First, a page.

Historical trend data for farmland birds in Scotland is lacking (Wilson, 2011, cited in Foster et al, 2013), however, declines have been seen for a range of birds since the 1970s (Benton et al, 2002, cited in Foster, 2013) and for some individual species (e.g. corn bunting). A suite of farmland birds including lapwing, tree sparrow and yellow hammer declined in range by 8% between 1970 and 1990 (Noble et al, 2007 in Foster, 2013). Corncrake, a species that was abundant in the nineteenth century, declined sharply during the twentieth century as a result of mechanised mowing of hay, so that by the early 1990s there were less than 500 calling males, restricted to the far north and west, until conservation measures (agri-environment and reserve management) were put in place (High Nature Value Farming, 2014; RSPB, 2018).
Climate change and other drivers, such as global demand for food, are expected to drive agricultural intensification (Foresight, 2011; HR Wallingford, 2012). Since in the past such intensification has led to declines in abundance of farmland birds it is likely this would occur again, unless appropriate adaptation action is taken. Sustainable intensification of agriculture has been widely discussed in international policy circles, as a means of increasing agricultural production while protecting biodiversity, along with meeting social, economic and ethical criteria (See related indicator NA8).
There is considerable variability in the trends for individual species of farmland birds. Numbers of goldfinch, whitethroat, corncrake and great tit have more than doubled since 1994. However, other species have declined, with kestrel, greenfinch and lapwing at less than half 1994 numbers (SNH, 2017).
Following the successful introduction of conservation measures and increases in the numbers of corncrakes (RSPB, 2018), numbers have fallen in recent years leading to concern for the long term survival of breeding corncrakes in Scotland (Barrett, 2017).
Agricultural intensification is a major driver in the long-term decline of a number of species, due to changes such as draining wetlands, sowing cereals in autumn and increased fertiliser and pesticide use (Newton, 2004, cited in Foster et al, 2013). Declines in other species are associated with disease outbreaks, such as trichomonosis in greenfinches (Lawson et al, 2005, cited in Foster et al, 2013)).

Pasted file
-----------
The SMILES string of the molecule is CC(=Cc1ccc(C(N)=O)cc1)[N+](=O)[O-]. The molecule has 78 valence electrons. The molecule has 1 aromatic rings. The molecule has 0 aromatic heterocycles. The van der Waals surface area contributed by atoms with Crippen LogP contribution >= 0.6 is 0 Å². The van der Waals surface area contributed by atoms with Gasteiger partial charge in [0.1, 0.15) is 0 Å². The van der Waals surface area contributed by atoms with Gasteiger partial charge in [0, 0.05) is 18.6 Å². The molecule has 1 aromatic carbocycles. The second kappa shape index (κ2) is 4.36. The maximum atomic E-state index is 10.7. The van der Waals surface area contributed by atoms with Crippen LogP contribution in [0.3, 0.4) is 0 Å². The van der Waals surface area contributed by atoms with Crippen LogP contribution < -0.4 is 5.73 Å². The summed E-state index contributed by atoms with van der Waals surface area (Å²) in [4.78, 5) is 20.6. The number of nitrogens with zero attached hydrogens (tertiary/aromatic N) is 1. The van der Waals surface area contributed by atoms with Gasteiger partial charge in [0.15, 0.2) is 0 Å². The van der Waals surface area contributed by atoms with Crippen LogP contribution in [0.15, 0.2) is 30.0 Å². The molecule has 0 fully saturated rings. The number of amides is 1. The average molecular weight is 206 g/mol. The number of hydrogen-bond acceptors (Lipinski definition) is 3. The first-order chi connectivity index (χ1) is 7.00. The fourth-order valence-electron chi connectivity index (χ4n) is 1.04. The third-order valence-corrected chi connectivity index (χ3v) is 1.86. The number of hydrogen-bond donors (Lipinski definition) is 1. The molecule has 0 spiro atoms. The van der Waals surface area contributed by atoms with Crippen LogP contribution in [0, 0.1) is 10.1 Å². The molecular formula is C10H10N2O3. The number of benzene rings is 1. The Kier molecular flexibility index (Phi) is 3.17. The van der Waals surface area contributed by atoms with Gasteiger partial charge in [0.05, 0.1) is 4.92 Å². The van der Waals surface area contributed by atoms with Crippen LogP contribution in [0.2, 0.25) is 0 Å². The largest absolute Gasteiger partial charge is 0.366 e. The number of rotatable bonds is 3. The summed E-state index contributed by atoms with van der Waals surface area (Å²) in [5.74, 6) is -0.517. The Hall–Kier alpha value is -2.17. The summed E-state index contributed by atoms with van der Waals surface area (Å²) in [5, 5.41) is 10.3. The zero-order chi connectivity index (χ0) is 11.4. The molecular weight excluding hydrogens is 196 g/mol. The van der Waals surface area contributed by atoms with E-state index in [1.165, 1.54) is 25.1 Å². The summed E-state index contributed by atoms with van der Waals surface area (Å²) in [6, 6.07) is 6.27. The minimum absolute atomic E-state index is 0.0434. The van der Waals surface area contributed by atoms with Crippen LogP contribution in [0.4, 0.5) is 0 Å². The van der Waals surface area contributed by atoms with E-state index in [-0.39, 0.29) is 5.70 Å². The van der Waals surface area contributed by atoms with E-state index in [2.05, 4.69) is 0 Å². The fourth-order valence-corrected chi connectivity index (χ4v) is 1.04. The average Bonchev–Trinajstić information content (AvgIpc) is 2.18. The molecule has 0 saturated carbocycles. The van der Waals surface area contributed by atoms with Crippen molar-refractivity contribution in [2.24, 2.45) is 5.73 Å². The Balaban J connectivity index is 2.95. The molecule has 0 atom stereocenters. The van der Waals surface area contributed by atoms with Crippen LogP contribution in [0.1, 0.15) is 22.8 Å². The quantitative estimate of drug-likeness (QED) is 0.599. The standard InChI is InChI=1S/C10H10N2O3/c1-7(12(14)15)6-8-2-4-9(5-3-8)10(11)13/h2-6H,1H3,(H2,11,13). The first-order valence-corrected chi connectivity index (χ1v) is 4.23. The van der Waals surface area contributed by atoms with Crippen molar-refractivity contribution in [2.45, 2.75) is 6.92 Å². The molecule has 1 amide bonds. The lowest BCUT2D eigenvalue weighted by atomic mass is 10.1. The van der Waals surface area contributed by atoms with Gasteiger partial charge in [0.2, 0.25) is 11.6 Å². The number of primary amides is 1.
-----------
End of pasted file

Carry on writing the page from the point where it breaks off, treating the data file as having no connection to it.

In relation to trends identified in their analysis, Foster et al (2013) say that declines in farmland waders are driven by a range of factors including land-use change. Different species of waders require different habitat conditions for successful breeding (for example ploughed fields are needed by lapwing and wet ditches by redshank). Changes to cropping regimes and improved drainage have reduced these features. Predation has also been shown to be reducing breeding success of waders (Foster et al, 2013).
There are 46 terrestrial species that regularly breed in Scotland but are not monitored by the BBS (due to their scarcity), or in separate targeted surveys. These include farmland species that are of conservation concern (Eaton et al, 2015, cited in SNH, 2017). Farmland species including grey partridge, corn bunting and tree sparrow are not included in this indicator due to insufficient coverage by the BBS (SNH, 2017).
Barrett, J. (2017) Scottish corncrake numbers fall to lowest level since 2003 Available at https://www.rspb.org.uk/about-the-rspb/about-us/media-centre/press-releases/scottish-corncrake-numbers-fall-to-lowest-level-since-2003/ (Accessed July 2018)
British Trust for Ornithology (2015) The Breeding Bird Survey. Available at http://www.bto.org/volunteer-surveys/bbs (Accessed March 2015)
Foresight. The Future of Food and Farming (2011). Final Project Report. The Government Office for Science, London. Available at https://www.gov.uk/government/uploads/system/uploads/attachment_data/file/288329/11-546-future-of-food-and-farming-report.pdf (Accessed March 2015)
Foster, S. et al (2013) Scottish Natural Heritage Trend Note: Trends of Breeding Farmland Birds in Scotland. Available at http://www.snh.gov.uk/docs/A1075307.pdf (Accessed March 2015)
High Nature Value Farming (2014) Corncrakes on the Scottish Islands. Available at http://www.highnaturevaluefarming.org.uk/hnv-in-scotland/corncrakes-scottish-islands-agri-environment-schemes-reversed-fortunes-one-europes-threatened-birds/ (Accessed March 2015)
HR Wallingford (2012) A Climate Change Risk Assessment For Scotland, report compiled for DEFRA. Available at http://randd.defra.gov.uk/Document.aspx?Document=10069_CCRAforScotland16July2012.pdf (Accessed February 2015)
RSPB (2018) Corncrake Conservation. Available at https://www.rspb.org.uk/birds-and-wildlife/wildlife-guides/bird-a-z/corncrake/conservation/ (Accessed July 2018)
SNH (2015) Scottish Natural Heritage Biodiversity Indicator S003 Abundance of terrestrial breeding birds. Available at http://www.snh.gov.uk/docs/B536405.pdf (Accessed February 2015)
SNH (2017) Official statistics for Terrestrial breeding birds. Available at https://www.nature.scot/information-library-data-and-research/official-statistics/official-statistics-terrestrial-breeding-birds (Accessed July 2018)
This indicator is based on the Index of Abundance for Scottish Terrestrial Breeding Birds, 1994 to 2016 (An Official Statistics Publication for Scotland), produced by SNH. The data is primarily from the national volunteer project, the Breeding Bird Survey.